COVID-19 and your emotional wellbeing

The situation of coronavirus (COVID-19) may be causing you and your family to feel a range of different emotions. For instance, you may be feeling scared, worried, sad, angry, stressed or confused. These feelings are normal.

During this time it is important that you look after your mental health and wellbeing, as well as your physical health. Here are some tips and resources to help you do this.  

Stay connected. If you are self-isolating, carrying out shielding in your household or practising physical distancing, technology allows you to remain in touch with your loved ones and your community. Apps such as Zoom and Houseparty are face-to-face social networks that mean you can spend time with the people you care about in a shared virtual space. There are also lots of activities that can be enjoyed online – Zumba classes, book clubs, quiz groups and choirs to name a few.

Develop a routine. Come up with a routine that will work for you and those around you. Jot down all your usual daily activities (such as taking your medication, exercising and preparing meals) and any new responsibilities placed on you (such as home-schooling your children or working from home). Weave in tasks that will give you a sense of achievement, and set aside time to connect with others and do the things you enjoy.

Continue to maintain a healthy lifestyle. Try to follow a lifestyle that maximises your health. This means eating a balanced diet, getting a good night’s sleep and taking regular exercise. Be mindful of slipping into unhealthy behaviour as a way of coping with the situation. Avoid drinking too much alcohol, smoking or using recreational drugs.

Limit your exposure to the news. While it is important to stay informed of what is happening, make sure you access information from reputable sources only (e.g. Gov.uk, Health Protection Scotland, Public Health Wales and PID UK). Limit the amount of time you spend watching the news and avoid reading or watching news reports close to bedtime. Think about how you talk to your children about the situation. See our list of resources below.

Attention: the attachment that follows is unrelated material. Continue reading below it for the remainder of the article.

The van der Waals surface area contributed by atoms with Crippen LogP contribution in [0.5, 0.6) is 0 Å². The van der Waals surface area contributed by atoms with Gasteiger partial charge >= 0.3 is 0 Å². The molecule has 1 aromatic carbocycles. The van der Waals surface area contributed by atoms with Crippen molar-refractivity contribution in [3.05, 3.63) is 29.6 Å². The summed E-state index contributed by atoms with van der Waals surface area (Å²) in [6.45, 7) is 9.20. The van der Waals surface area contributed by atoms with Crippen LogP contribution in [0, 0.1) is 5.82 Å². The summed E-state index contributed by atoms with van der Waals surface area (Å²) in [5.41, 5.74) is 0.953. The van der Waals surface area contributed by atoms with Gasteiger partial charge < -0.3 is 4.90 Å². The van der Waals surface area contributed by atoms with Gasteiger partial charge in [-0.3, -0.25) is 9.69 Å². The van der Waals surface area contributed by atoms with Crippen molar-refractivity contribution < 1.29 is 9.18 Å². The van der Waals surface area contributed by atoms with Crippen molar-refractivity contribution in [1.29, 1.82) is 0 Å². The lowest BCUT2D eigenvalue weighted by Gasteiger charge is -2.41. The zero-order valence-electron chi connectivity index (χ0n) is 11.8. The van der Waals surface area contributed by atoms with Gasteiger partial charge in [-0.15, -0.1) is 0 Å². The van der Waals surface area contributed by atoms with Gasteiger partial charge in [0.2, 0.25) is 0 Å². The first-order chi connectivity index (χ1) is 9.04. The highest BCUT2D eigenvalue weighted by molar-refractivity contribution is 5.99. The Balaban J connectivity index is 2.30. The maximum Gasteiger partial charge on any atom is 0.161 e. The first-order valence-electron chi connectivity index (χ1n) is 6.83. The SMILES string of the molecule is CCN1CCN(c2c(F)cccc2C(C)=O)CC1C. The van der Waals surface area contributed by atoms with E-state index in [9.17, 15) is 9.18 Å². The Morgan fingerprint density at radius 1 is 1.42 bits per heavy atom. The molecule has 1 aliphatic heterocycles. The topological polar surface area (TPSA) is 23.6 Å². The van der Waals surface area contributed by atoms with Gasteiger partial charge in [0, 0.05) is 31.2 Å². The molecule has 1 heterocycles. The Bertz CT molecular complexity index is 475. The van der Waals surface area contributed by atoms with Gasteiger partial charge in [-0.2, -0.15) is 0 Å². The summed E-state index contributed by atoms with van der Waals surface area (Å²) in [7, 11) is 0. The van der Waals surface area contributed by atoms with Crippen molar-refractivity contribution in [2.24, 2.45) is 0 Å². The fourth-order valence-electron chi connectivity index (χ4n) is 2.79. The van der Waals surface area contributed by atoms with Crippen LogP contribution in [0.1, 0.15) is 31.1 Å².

Seek professional support (if needed). Talk to trusted family members and friends about your worries and concerns. Professional support is also available online - see our list below.  If you are worried about your own emotional health, or that of a loved one, you can call the Samaritans, for free, on 116 123, talk to your GP, contact your local psychology service or, in an emergency, attend your local accident and emergency department.

You can download this information as a leaflet here.

Resources for adults

World Health Organization: Advice for coping with stress during the coronavirus outbreak

Mind: Coronavirus and your wellbeing

Mental Health Foundation: Looking after your mental health during the coronavirus outbreak

Relate: Maintaining healthy relationships during the coronavirus outbreak

Free online mindfulness sessions:
-    https://oxfordmindfulness.org/online-sessions-podcasts/
-    https://www.headspace.com/

Resources for carers of children and young people

World Health Organization: Helping children cope with stress during the coronavirus outbreak

Anna Freud National Centre for Children and Families: Supporting young people’s mental health during periods of disruption

Emerging minds: Supporting children and young people with worries about COVID-19

Emerging minds: How can we best support children and young people with their worries and anxieties?

Emerging minds: How can we best support children and young people with their worries and anxieties? – Recommended resources

This information has developed by Dr Mari Campbell and her team at the Royal Free Hospital and approved by the Chair of our Medical Advisory Panel. 

Posted 3rd April 2020